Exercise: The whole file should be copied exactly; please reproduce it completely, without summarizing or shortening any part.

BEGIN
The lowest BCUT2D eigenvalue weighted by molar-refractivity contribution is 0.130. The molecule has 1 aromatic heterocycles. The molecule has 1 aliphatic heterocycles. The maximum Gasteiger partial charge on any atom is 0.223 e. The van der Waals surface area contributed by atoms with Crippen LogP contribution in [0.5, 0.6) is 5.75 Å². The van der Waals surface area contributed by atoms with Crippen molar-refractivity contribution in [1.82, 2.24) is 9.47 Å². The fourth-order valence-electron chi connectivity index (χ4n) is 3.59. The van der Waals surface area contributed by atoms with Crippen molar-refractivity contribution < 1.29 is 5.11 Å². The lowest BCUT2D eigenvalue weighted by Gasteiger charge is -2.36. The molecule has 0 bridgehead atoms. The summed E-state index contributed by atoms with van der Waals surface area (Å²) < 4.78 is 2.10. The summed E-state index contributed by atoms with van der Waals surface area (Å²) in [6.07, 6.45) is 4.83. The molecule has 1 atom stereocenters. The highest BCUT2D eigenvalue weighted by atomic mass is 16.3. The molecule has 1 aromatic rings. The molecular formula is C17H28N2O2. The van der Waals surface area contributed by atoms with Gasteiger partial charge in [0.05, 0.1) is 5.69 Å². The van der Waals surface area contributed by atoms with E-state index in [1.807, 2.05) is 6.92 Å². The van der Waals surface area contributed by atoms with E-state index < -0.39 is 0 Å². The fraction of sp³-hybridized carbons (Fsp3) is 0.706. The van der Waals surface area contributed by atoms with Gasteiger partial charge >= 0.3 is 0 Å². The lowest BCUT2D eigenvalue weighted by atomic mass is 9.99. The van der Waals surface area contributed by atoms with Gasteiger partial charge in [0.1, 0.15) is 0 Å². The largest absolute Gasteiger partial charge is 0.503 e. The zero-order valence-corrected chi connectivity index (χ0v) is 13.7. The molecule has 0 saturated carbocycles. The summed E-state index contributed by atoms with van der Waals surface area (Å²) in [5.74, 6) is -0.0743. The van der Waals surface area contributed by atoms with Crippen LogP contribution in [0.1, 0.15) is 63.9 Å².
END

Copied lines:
The lowest BCUT2D eigenvalue weighted by molar-refractivity contribution is 0.130. The molecule has 1 aromatic heterocycles. The molecule has 1 aliphatic heterocycles. The maximum Gasteiger partial charge on any atom is 0.223 e. The van der Waals surface area contributed by atoms with Crippen LogP contribution in [0.5, 0.6) is 5.75 Å². The van der Waals surface area contributed by atoms with Crippen molar-refractivity contribution in [1.82, 2.24) is 9.47 Å². The fourth-order valence-electron chi connectivity index (χ4n) is 3.59. The van der Waals surface area contributed by atoms with Crippen molar-refractivity contribution < 1.29 is 5.11 Å². The lowest BCUT2D eigenvalue weighted by Gasteiger charge is -2.36. The molecule has 0 bridgehead atoms. The summed E-state index contributed by atoms with van der Waals surface area (Å²) < 4.78 is 2.10. The summed E-state index contributed by atoms with van der Waals surface area (Å²) in [6.07, 6.45) is 4.83. The molecule has 1 atom stereocenters. The highest BCUT2D eigenvalue weighted by atomic mass is 16.3. The molecule has 1 aromatic rings. The molecular formula is C17H28N2O2. The van der Waals surface area contributed by atoms with Gasteiger partial charge in [0.05, 0.1) is 5.69 Å². The van der Waals surface area contributed by atoms with E-state index in [1.807, 2.05) is 6.92 Å². The van der Waals surface area contributed by atoms with E-state index < -0.39 is 0 Å². The fraction of sp³-hybridized carbons (Fsp3) is 0.706. The van der Waals surface area contributed by atoms with Gasteiger partial charge >= 0.3 is 0 Å². The lowest BCUT2D eigenvalue weighted by atomic mass is 9.99. The van der Waals surface area contributed by atoms with Gasteiger partial charge in [0.1, 0.15) is 0 Å². The largest absolute Gasteiger partial charge is 0.503 e. The zero-order valence-corrected chi connectivity index (χ0v) is 13.7. The molecule has 0 saturated carbocycles. The summed E-state index contributed by atoms with van der Waals surface area (Å²) in [5.74, 6) is -0.0743. The van der Waals surface area contributed by atoms with Crippen LogP contribution in [0.1, 0.15) is 63.9 Å².